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Jun 4, 2020

Study reveals continuous pathway to building blocks of life

Posted by in categories: biological, chemistry

Researchers have long sought to understand the origins of life on Earth. A new study conducted by scientists at the Institute for Advanced Study, the Earth-Life Science Institute (ELSI), and the University of New South Wales, among other participating institutions, marks an important step forward in the effort to understand the chemical origins of life. The findings of this study demonstrate how “continuous reaction networks” are capable of producing RNA precursors and possibly ultimately RNA itself — a critical bridge to life.

The paper is published in the Proceedings of the National Academy of Sciences.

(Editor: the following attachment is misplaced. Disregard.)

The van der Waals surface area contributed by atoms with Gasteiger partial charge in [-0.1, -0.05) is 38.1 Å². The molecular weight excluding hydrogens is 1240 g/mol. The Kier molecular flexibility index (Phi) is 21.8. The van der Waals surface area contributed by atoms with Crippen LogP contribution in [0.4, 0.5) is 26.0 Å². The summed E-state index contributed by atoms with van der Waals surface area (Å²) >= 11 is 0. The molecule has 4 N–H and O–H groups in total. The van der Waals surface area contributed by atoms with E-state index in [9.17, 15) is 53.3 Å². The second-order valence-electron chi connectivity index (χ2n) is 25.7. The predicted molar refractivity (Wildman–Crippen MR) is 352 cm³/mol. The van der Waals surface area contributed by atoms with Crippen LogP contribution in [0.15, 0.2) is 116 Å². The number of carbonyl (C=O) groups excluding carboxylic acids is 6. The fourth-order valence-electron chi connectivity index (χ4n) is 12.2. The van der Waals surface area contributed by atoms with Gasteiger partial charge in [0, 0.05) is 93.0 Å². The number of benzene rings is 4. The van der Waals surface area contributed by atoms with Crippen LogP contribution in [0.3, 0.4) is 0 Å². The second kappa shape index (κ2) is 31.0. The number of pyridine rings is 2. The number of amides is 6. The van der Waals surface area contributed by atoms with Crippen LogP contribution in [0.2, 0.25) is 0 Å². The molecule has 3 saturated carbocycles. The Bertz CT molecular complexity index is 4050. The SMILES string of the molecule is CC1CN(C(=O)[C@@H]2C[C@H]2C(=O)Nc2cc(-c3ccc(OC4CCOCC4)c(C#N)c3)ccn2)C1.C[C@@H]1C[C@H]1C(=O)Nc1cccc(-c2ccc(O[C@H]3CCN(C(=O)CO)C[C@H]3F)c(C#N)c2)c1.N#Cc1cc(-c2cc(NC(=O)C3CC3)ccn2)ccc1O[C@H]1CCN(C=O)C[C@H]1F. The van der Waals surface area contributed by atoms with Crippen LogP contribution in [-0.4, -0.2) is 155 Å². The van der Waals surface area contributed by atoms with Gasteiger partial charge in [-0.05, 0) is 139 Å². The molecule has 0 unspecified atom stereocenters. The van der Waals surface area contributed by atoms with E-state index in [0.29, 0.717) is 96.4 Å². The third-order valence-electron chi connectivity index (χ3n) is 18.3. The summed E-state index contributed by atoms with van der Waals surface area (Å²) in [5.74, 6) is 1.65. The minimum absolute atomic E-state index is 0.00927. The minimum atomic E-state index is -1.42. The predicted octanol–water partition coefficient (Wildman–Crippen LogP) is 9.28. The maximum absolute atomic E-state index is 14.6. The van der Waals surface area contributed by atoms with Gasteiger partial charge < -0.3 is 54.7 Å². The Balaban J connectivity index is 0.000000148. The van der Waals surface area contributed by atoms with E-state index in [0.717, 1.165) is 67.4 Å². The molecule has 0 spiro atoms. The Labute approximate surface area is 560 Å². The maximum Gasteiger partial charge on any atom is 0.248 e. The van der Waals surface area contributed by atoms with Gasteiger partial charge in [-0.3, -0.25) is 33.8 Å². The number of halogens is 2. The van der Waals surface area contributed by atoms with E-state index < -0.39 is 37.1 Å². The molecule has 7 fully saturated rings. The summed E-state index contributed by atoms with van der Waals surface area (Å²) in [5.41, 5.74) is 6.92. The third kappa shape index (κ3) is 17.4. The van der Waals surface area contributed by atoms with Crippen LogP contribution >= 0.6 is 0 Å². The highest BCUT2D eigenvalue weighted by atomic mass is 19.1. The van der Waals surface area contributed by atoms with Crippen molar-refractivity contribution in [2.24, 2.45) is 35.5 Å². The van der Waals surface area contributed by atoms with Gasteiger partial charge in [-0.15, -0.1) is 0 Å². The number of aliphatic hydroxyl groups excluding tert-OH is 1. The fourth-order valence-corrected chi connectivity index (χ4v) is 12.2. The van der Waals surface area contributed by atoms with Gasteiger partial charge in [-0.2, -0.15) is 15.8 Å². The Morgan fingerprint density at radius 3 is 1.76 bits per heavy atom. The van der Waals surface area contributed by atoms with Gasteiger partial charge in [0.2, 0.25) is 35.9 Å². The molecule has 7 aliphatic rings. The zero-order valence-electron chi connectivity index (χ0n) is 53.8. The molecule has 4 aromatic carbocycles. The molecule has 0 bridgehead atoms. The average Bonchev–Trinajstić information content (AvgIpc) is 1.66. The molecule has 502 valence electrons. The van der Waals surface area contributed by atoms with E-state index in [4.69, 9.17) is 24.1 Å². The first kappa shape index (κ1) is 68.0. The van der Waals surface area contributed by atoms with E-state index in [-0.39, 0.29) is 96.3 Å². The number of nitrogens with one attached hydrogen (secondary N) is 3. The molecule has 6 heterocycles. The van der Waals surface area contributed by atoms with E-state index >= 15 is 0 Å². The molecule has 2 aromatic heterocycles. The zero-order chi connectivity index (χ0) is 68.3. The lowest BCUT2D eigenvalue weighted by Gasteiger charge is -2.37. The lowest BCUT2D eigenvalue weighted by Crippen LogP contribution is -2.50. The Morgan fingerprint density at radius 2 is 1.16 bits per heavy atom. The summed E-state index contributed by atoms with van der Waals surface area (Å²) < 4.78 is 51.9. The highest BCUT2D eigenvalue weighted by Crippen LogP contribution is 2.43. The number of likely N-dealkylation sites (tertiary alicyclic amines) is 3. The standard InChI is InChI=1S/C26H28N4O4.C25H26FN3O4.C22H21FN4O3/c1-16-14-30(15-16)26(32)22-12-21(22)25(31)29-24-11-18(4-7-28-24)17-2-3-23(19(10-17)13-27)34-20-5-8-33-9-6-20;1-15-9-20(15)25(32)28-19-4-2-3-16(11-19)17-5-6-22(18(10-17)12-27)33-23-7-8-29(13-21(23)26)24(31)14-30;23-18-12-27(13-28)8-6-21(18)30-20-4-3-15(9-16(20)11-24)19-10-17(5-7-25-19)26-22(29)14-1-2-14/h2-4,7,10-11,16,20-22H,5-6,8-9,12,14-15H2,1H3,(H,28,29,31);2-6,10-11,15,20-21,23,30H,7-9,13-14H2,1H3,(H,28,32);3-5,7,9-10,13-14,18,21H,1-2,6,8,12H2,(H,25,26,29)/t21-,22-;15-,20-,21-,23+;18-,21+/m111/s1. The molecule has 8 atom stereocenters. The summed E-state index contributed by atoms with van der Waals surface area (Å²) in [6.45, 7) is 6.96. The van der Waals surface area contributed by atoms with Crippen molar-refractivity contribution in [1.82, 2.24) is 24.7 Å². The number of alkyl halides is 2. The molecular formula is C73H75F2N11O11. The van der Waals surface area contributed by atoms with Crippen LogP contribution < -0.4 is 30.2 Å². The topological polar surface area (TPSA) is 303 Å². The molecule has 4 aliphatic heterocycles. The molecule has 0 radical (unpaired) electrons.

While many of the mechanisms that propagate life are well understood, the transition from a prebiotic Earth to the era of biology remains shrouded in mystery. Previous experiments have demonstrated that simple organic compounds can be produced from the reactions of chemicals understood to exist in the primitive Earth environment. However, many of these experiments relied on coordinated experimenter interventions. This study goes further by employing a model that is minimally manipulated to most accurately simulate a natural environment.

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